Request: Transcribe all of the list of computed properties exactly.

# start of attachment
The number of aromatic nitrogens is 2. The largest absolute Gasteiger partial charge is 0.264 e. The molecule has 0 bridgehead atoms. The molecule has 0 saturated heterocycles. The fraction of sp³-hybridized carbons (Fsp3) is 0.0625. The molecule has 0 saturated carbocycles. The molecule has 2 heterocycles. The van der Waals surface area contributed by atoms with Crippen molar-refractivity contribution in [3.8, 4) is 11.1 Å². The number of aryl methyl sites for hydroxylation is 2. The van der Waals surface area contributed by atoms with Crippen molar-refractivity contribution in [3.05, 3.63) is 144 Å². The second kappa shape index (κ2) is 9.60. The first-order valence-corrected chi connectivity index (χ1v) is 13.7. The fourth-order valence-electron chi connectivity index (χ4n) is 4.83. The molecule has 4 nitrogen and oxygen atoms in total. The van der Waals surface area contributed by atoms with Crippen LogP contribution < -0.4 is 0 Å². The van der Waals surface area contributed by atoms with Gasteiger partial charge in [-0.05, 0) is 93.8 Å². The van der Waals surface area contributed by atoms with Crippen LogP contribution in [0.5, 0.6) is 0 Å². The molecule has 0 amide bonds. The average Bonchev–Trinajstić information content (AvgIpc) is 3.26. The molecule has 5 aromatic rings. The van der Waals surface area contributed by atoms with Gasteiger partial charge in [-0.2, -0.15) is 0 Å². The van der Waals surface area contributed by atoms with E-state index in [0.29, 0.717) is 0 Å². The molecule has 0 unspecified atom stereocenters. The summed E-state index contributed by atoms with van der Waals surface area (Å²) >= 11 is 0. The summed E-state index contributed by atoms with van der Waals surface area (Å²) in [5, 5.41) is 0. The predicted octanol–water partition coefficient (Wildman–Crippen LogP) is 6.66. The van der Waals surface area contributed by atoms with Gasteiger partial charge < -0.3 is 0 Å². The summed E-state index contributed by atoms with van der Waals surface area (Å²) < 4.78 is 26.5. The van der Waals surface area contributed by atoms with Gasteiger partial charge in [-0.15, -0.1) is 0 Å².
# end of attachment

The number of aromatic nitrogens is 2. The largest absolute Gasteiger partial charge is 0.264 e. The molecule has 0 bridgehead atoms. The molecule has 0 saturated heterocycles. The fraction of sp³-hybridized carbons (Fsp3) is 0.0625. The molecule has 0 saturated carbocycles. The molecule has 2 heterocycles. The van der Waals surface area contributed by atoms with Crippen molar-refractivity contribution in [3.8, 4) is 11.1 Å². The number of aryl methyl sites for hydroxylation is 2. The van der Waals surface area contributed by atoms with Crippen molar-refractivity contribution in [3.05, 3.63) is 144 Å². The second kappa shape index (κ2) is 9.60. The first-order valence-corrected chi connectivity index (χ1v) is 13.7. The fourth-order valence-electron chi connectivity index (χ4n) is 4.83. The molecule has 4 nitrogen and oxygen atoms in total. The van der Waals surface area contributed by atoms with Crippen LogP contribution < -0.4 is 0 Å². The van der Waals surface area contributed by atoms with Gasteiger partial charge in [-0.05, 0) is 93.8 Å². The van der Waals surface area contributed by atoms with Crippen LogP contribution in [0.5, 0.6) is 0 Å². The molecule has 0 amide bonds. The average Bonchev–Trinajstić information content (AvgIpc) is 3.26. The molecule has 5 aromatic rings. The van der Waals surface area contributed by atoms with Gasteiger partial charge in [-0.2, -0.15) is 0 Å². The van der Waals surface area contributed by atoms with E-state index in [0.29, 0.717) is 0 Å². The molecule has 0 unspecified atom stereocenters. The summed E-state index contributed by atoms with van der Waals surface area (Å²) >= 11 is 0. The summed E-state index contributed by atoms with van der Waals surface area (Å²) in [5, 5.41) is 0. The predicted octanol–water partition coefficient (Wildman–Crippen LogP) is 6.66. The van der Waals surface area contributed by atoms with Gasteiger partial charge < -0.3 is 0 Å². The summed E-state index contributed by atoms with van der Waals surface area (Å²) < 4.78 is 26.5. The van der Waals surface area contributed by atoms with Gasteiger partial charge in [-0.15, -0.1) is 0 Å².